And the future of how I take care of myself. As a mom we often are last. I still struggle with mom-and self-care balance. It’s getting better all the time. What happened now is as Chewy started his chiropractice business. We found we couldn’t keep up with our nutrition as well and meal prepping. Especially with being pregnant with Izla and now another little girl due on May 17th.

When Purium was introduced to me I knew it was right for me with all my heart, as a way to provide real raw food, it’s dehydrated organic grown, non-gmo superfoods, that would give us real help with reducting inflamation, keeping extra unwanted weight off, and keeping our guts happy. As Chewy researched more of the products, we realized it was everything he learned in chiropractic school in biochemistry. That it was the organic food, that food, the colors of the rainmow, and diet was the best medicine. It aligned with our core values on nutrition in a functtional way.

The opportunity to grow has created a community to connect with who love hard and care deeply about the food quality and life of our world. Grateful for that opportunity to partner and with people who really care about what we eat. The beauty of it, is that it works hand in hand with Chiropractic nutrition, mindset and holistic health. If you are interested, the 40-day nutrition is equivalent in the vegan diet I did in 2015. I reccomend it because it works better for working hours, working moms and mom’s on the go. To learn more click, here and recieve $50 off your first order.

Learn more about a 40-day Organic Superfood Cleanse-How they are grown from the Positive Head Podcast host Brandon Beachum.

Free $50 Gift Card Code: bandacall

The Purpose of this Blog and Part of My Mission:

To offer authentic evidence based, products or best practices for health, healing, fitness and opportunities. I want to help as many people as possible. With my own experience with so many pharmacuetcals. It became more of band-aid than an actual solution for my well-being. Going towards food, nutrition & better daily habits of exercise I’ve been able to take back my health, find more purpose & live a more fullfilled life.

It started with listening to my body & basic bio-chemistry. What am I allowing into my body, mind and spirit? What can I do to change. Is all the medical intervention necessary? Being still and listening from within. Asking questions. Lead me to seeking alternative health and more truth. Hopefully you take the time to ask yourself important questions and how to make changes. Start somewhere, start with your why.

What’s great about Organics and Having a master formulator who has 25-years of organinc farming experience is now being able to offer CBD and the amazing health benefits of CBD to our clients at the office and to the community we serve. It’s all about how things are grown esepcially with Hemp oil and CBD. There are so many poping up. Love that we can stand behind years of organic, non-gmo nutrition.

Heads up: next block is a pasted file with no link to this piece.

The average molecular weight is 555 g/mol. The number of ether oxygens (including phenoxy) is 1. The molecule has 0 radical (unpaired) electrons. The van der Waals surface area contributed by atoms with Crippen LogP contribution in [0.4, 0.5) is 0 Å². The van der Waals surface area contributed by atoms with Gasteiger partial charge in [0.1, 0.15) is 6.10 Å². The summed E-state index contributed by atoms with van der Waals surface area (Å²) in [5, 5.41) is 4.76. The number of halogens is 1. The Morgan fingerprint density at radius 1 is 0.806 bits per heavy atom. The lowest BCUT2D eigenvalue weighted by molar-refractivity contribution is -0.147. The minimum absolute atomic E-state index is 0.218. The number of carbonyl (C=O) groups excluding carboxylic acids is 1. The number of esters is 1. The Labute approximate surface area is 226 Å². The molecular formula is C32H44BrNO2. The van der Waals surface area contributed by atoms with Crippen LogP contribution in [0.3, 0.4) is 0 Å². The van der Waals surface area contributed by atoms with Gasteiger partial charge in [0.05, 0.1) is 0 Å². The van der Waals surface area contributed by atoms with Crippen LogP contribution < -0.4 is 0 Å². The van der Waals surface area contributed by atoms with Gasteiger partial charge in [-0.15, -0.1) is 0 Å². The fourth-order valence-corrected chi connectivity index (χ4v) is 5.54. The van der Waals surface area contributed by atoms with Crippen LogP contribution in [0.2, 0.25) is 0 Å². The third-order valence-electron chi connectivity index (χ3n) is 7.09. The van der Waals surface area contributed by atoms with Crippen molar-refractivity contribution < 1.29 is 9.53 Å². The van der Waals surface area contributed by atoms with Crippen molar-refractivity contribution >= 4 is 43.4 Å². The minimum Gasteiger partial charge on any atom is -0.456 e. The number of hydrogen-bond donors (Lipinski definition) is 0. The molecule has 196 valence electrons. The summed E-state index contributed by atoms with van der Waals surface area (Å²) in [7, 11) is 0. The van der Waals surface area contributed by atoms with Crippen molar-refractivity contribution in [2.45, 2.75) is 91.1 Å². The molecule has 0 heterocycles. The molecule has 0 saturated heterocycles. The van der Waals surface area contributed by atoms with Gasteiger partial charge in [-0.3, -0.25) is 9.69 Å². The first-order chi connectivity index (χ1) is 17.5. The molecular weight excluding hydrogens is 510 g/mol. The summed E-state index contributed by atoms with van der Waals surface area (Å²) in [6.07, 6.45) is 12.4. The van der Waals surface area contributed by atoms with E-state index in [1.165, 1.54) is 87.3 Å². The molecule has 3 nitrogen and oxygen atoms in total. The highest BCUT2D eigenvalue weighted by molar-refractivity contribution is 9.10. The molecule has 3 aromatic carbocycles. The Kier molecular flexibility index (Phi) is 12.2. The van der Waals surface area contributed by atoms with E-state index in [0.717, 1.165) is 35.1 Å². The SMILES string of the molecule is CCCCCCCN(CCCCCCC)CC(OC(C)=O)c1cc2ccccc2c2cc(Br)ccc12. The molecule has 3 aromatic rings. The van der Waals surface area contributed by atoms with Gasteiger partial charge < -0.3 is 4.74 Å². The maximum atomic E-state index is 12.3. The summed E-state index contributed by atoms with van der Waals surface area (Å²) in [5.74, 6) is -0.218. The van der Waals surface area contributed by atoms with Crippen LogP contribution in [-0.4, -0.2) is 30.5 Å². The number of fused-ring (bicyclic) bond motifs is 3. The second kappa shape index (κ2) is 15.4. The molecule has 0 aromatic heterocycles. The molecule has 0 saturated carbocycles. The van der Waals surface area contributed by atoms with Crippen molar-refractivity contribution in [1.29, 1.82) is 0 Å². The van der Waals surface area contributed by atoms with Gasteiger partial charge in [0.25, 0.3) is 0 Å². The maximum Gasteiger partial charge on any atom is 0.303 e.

To learn more about CBD click here.

Pakistani Kima Recipe

Found this recipe about 5 years ago, and it’s quickly a family favorite. When we first moved to Florida. We were starting to eat a more Paleo Friendly Diet. He was training for a half Iron Man Triatholon and we were wanting something filling and nutritious. We were looking into Paleo/Whole Food recipes that would fit our budget and be EASY!!! This is a hearty meat-loving-whole-food meal. This meal is packed with tumeric, cinnamon, curry and more wonderful spices that help our bodies grow and heal naturally. The benefits of tumeric are astounding, in my other article the Benefits of Tumeric you can find additional scientific based evidence on what those benefits are.

Ingredients:

1 large onion

4 TBSP butter (or coconut oil)

1 lb ground beef (or venison, buffalo, etc.)

1 TBSP curry powder

1 tsp salt

1 tsp black pepper

1 tsp garlic powder

1 tsp cinnamon

1 tsp ground ginger

1 tsp turmeric

3 medium sweet potatoes

15 oz can of tomatoes (diced)

1 lb green beans (fresh or frozen)

Directions:

Dice the onion.

In a large skillet, melt the butter or coconut oil and add diced onion. 

Cook three minutes or until starting to become translucent.

Add the ground beef, curry powder, salt, pepper, garlic powder, cinnamon, ginger, and turmeric and cook until the meat is browned. 

While the meat is cooking, peel and dice the sweet potatoes into small pieces and set aside.

Once meat is cooked, drain and add the diced tomatoes, sweet potatoes, and green beans.

Cover and simmer 20 minutes or until the sweet potatoes have softened. Check after ten minutes and add a couple tablespoons of water or chicken broth if needed.


Serve warm and enjoy!

Benefits of Tumeric

Benefits of Tumeric

After deliving into why tumeric is important to our diet and why we like to cook with it. Found some great resoures to share. We incorporate this into one of our go to recipes Pakistani Kima and then sometimes in regular stir fry or if I’m feeling super ready for some homecooking, into Japanese ramen. It’s a great add to broth or an asian dish. This article is simple longer because of the amazing benefits that are on tumeric.